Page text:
Suffolk County District Attorney Timothy D. Sini today announced the arrest of a Suffolk County information technology supervisor for allegedly running an unauthorized cryptocurrency mining operation out of County offices, costing the County thousands of dollars in electricity over the past seven months.
“Mining cryptocurrency requires an enormous amount of resources, and miners have to navigate how to cover all of those electricity and cooling costs,” District Attorney Sini said. “This defendant found a way to do it; unfortunately, it was on the backs of taxpayers. We will not allow County employees, who are already on the public’s payroll, to steal taxpayer money or illegally use government resources for their own personal gain.”
Christopher Naples, 42, of Mattituck, is charged with Public Corruption as a class C felony; Grand Larceny in the Third Degree, a class D felony; Computer Trespass, a class E felony; and Official Misconduct, a class A misdemeanor. Naples, whose current title is Assistant Manager of Information Technology Operations for the Suffolk County Clerk’s Office, has been employed by Suffolk County since 2000.
An investigation by the Suffolk County District Attorney’s Office’s Public Integrity Bureau revealed evidence that since at least February 2021, Naples has allegedly been utilizing County electricity, internet access, and other resources to run a mining operation for Bitcoin and other cryptocurrency out of the County Center, located at 300-310 Center Drive in Riverhead.
Pursuant to the investigation, investigators executed search warrants at the County Center on Aug. 19, which resulted in the seizure of 46 cryptocurrency mining devices. The devices were found hidden in six rooms throughout the building in various spaces, including underneath removable floorboards, on top of or inside server racks, and inside an unused electrical wall panel.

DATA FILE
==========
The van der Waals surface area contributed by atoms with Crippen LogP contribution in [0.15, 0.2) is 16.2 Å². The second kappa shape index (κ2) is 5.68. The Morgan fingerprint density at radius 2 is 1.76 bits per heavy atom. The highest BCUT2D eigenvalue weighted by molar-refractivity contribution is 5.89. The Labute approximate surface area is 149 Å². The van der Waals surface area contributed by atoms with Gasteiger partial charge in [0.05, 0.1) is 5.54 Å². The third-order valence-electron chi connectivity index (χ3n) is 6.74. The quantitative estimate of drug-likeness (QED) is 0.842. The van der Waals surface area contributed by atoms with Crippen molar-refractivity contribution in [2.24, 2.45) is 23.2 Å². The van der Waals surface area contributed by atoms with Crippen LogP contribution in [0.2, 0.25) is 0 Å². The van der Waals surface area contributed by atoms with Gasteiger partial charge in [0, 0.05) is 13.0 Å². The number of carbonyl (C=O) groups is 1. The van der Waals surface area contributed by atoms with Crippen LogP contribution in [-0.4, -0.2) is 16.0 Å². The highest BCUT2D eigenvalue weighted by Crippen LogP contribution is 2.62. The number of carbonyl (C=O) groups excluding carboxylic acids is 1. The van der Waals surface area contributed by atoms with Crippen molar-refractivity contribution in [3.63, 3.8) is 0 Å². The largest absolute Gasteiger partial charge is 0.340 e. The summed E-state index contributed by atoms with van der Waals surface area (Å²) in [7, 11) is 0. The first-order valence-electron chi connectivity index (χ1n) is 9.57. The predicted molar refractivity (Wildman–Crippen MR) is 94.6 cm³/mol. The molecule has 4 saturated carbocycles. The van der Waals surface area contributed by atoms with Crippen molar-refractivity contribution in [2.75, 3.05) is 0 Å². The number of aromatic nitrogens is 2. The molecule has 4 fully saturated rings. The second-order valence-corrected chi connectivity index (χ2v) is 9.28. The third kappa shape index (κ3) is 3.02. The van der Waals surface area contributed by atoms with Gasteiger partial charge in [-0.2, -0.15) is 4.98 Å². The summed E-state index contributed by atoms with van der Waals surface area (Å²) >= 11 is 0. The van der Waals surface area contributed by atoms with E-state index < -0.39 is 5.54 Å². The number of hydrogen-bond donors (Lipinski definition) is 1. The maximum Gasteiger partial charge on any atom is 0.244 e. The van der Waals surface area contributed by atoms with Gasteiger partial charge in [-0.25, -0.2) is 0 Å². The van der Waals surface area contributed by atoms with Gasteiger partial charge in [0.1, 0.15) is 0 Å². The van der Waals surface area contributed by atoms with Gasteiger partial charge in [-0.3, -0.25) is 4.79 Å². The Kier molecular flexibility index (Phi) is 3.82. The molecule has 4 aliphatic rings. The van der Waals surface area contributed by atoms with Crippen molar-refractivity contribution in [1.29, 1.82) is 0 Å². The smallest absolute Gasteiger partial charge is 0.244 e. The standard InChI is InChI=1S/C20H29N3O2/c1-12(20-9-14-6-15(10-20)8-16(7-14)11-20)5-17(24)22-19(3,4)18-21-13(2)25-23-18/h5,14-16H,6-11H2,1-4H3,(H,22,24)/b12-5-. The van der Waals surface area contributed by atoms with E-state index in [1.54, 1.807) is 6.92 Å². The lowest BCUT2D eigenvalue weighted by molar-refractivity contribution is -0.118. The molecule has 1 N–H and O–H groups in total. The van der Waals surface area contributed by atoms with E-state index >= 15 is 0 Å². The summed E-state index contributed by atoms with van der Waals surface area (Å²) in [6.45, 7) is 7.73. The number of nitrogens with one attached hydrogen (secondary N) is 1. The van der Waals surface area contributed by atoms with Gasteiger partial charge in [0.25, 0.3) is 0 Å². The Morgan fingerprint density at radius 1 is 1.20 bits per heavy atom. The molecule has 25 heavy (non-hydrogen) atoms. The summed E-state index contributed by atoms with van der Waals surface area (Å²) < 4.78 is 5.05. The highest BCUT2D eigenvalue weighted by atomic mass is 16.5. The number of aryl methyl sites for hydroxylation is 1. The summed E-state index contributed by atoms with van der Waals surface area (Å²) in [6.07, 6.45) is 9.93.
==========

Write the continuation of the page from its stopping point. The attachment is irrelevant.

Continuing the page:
“One of these rooms housed critically important computer servers, secure data storage systems and communications equipment for the entire County government, and when investigators entered the room, an alarm was going off that indicated the temperature was too high,” District Attorney Sini said. “Within hours of the devices being shut down, the temperature in the room dropped 20 degrees. So not only was this operation being paid for with thousands of dollars of taxpayer money, but it also put the County’s infrastructure at risk. The defendant also had to bypass the County’s internet security protocols in order to get these devices online, which could have potentially jeopardized the security of the County’s network.”
The investigation determined that at least 10 of the machines had been running since February 2021 at a total cost of more than $6,000 to the County, according to an audit of the building’s energy bills; however, the investigation into the operation and associated costs of the additional devices is ongoing. The devices are estimated to cost approximately $4,200 per month each in electricity based on the minimum kilowatts required for their operation and the average cost per kilowatt hour in Suffolk County.
The investigation is also ongoing into the amount and nature of any proceeds of Naples’ alleged cryptocurrency mining operation.
Naples was arraigned on the charges today in Southampton Town Justice Court before Justice Barbara Wilson and was released on his own recognizance. He is being represented by William Keahon and is due back in court on Sept. 16.
If convicted of the top count, Naples faces a maximum sentence of five to 15 years in prison.
This case is being prosecuted by Public Integrity Bureau Chief Marc Lindemann with assistance from Assistant District Attorneys Kevin Ward and Laura de Oliveira, of the Public Integrity Bureau, and Financial Investigations and Money Laundering Bureau Chief Jeremy Glicksman. The Suffolk County Comptroller’s Office and the Suffolk County Clerk’s Office also assisted in the investigation.
A criminal charge is an accusation. A defendant is presumed innocent until and unless proven guilty.